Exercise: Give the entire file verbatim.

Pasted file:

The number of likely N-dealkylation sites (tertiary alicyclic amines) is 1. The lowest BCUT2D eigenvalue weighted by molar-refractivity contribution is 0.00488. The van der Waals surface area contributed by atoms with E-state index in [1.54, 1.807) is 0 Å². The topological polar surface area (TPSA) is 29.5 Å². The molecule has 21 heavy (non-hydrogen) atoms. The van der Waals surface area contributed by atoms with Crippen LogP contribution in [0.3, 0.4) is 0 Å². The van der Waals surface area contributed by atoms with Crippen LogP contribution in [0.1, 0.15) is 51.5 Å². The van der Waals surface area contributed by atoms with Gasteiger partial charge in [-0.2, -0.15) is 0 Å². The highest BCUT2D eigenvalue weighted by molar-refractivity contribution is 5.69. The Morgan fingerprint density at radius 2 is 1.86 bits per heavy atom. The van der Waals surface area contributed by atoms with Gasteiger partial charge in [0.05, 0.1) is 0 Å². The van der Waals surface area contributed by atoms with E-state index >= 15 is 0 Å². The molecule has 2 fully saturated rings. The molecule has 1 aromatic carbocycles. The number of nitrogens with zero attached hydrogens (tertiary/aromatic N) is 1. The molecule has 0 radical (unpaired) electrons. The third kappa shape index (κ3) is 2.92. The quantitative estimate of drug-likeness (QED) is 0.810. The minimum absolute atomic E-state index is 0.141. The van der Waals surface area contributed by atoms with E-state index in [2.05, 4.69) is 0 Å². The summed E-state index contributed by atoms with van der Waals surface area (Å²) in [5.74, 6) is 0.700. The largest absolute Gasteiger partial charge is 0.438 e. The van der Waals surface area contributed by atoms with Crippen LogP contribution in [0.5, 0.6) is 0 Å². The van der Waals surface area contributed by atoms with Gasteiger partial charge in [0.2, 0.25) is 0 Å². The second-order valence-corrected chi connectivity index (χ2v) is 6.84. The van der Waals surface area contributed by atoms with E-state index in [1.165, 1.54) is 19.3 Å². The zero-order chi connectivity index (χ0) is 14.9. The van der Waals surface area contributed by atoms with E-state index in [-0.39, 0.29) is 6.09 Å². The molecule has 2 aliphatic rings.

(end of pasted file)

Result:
The number of likely N-dealkylation sites (tertiary alicyclic amines) is 1. The lowest BCUT2D eigenvalue weighted by molar-refractivity contribution is 0.00488. The van der Waals surface area contributed by atoms with E-state index in [1.54, 1.807) is 0 Å². The topological polar surface area (TPSA) is 29.5 Å². The molecule has 21 heavy (non-hydrogen) atoms. The van der Waals surface area contributed by atoms with Crippen LogP contribution in [0.3, 0.4) is 0 Å². The van der Waals surface area contributed by atoms with Crippen LogP contribution in [0.1, 0.15) is 51.5 Å². The van der Waals surface area contributed by atoms with Gasteiger partial charge in [-0.2, -0.15) is 0 Å². The highest BCUT2D eigenvalue weighted by molar-refractivity contribution is 5.69. The Morgan fingerprint density at radius 2 is 1.86 bits per heavy atom. The van der Waals surface area contributed by atoms with Gasteiger partial charge in [0.05, 0.1) is 0 Å². The van der Waals surface area contributed by atoms with E-state index >= 15 is 0 Å². The molecule has 2 fully saturated rings. The molecule has 1 aromatic carbocycles. The number of nitrogens with zero attached hydrogens (tertiary/aromatic N) is 1. The molecule has 0 radical (unpaired) electrons. The third kappa shape index (κ3) is 2.92. The quantitative estimate of drug-likeness (QED) is 0.810. The minimum absolute atomic E-state index is 0.141. The van der Waals surface area contributed by atoms with E-state index in [2.05, 4.69) is 0 Å². The summed E-state index contributed by atoms with van der Waals surface area (Å²) in [5.74, 6) is 0.700. The largest absolute Gasteiger partial charge is 0.438 e. The van der Waals surface area contributed by atoms with Crippen LogP contribution in [0.5, 0.6) is 0 Å². The van der Waals surface area contributed by atoms with Gasteiger partial charge in [0.2, 0.25) is 0 Å². The second-order valence-corrected chi connectivity index (χ2v) is 6.84. The van der Waals surface area contributed by atoms with E-state index in [1.165, 1.54) is 19.3 Å². The zero-order chi connectivity index (χ0) is 14.9. The van der Waals surface area contributed by atoms with E-state index in [-0.39, 0.29) is 6.09 Å². The molecule has 2 aliphatic rings.